Does your church know where it is going?
by Don Morris, Mission USA director
When I have the opportunity to consult with church leadership groups about their purpose and vision strategy, I often use an airplane analogy to help them understand the importance of clear communication. Maybe I use this comparison because I fly so often.
The analogy goes like this: As we think about our church or church plant, imagine getting on an airplane to go somewhere. We know several people, but not everyone, boarding the big passenger plane. Most of us know the routine: people are stashing their luggage, finding their seats, getting to know the person they’re seated next to, putting their phone to sleep, etc.
For many on board, this is an exciting adventure. We’re going someplace! The plane fills, the flight attendant gives his mandatory safety speech and the plane backs out from the terminal. Soon, the plane taxis to the runway, ready for takeoff.
As the engines roar and the pilot eases his foot off the brake, the plane lurches forward and the people are mashed back into their seats—the plane is leaving the runway. Quickly the plane rises into the sky, “and the things on earth look strangely dim.” The clouds are beautiful, and everyone is enjoying the ride. There’s even free coffee and soft drinks. Everything is great.
Then the pilot comes on the intercom and says, “We’re so glad you’re aboard this flight to Detroit. Please sit back and relax.”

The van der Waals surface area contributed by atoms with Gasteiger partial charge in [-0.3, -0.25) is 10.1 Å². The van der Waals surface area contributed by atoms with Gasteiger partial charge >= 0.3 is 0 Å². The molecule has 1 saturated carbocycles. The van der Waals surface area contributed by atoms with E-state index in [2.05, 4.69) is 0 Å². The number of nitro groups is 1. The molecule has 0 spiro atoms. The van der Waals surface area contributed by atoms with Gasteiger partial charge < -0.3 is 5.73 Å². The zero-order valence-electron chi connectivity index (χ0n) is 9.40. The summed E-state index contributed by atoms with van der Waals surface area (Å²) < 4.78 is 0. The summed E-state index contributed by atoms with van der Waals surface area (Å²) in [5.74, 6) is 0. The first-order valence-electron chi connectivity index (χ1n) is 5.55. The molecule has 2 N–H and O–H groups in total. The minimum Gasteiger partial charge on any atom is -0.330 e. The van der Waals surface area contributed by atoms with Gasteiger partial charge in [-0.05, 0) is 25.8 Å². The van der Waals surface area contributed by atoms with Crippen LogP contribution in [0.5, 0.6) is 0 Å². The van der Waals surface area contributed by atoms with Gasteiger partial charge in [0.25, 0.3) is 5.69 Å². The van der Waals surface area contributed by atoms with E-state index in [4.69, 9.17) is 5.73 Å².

People begin looking around. Detroit? “I thought we were headed for the outdoorsy city of Denver,” says one man. Someone else says loudly, “Hey, I thought this thing was headed for Philadelphia—you know, the City of Brotherly Love!” “No! I distinctly saw Redmond, Ore., on the flight marquee. I don’t want to go to a big, risky city like Detroit!” Pretty soon it’s chaos, as everyone has a different destination in mind.
At the first stopping point in St. Louis, several people get off the plane in disgust. One can be heard saying, “Can you believe this thing was headed for Detroit? I’m outta here. I’ll just find a bus back home.”
Back on the now half-empty plane, no one is happy except for the pilot who is oblivious to the rancor in the passenger area. The plane full of people, happy when they boarded and took off, is now filled with disgruntled, angry, disillusioned individuals—and all because of poor communication about the destination.
When we plant new churches, we’d better know where we’re going. We’d better have a plan. We’d better communicate that well—over and over and over to those who are joining in. Otherwise, chaos will reign. And this is true for existing churches as well. Headed somewhere new? Excited about a new vision, new direction? Communicate well before takeoff! And not just over the intercom.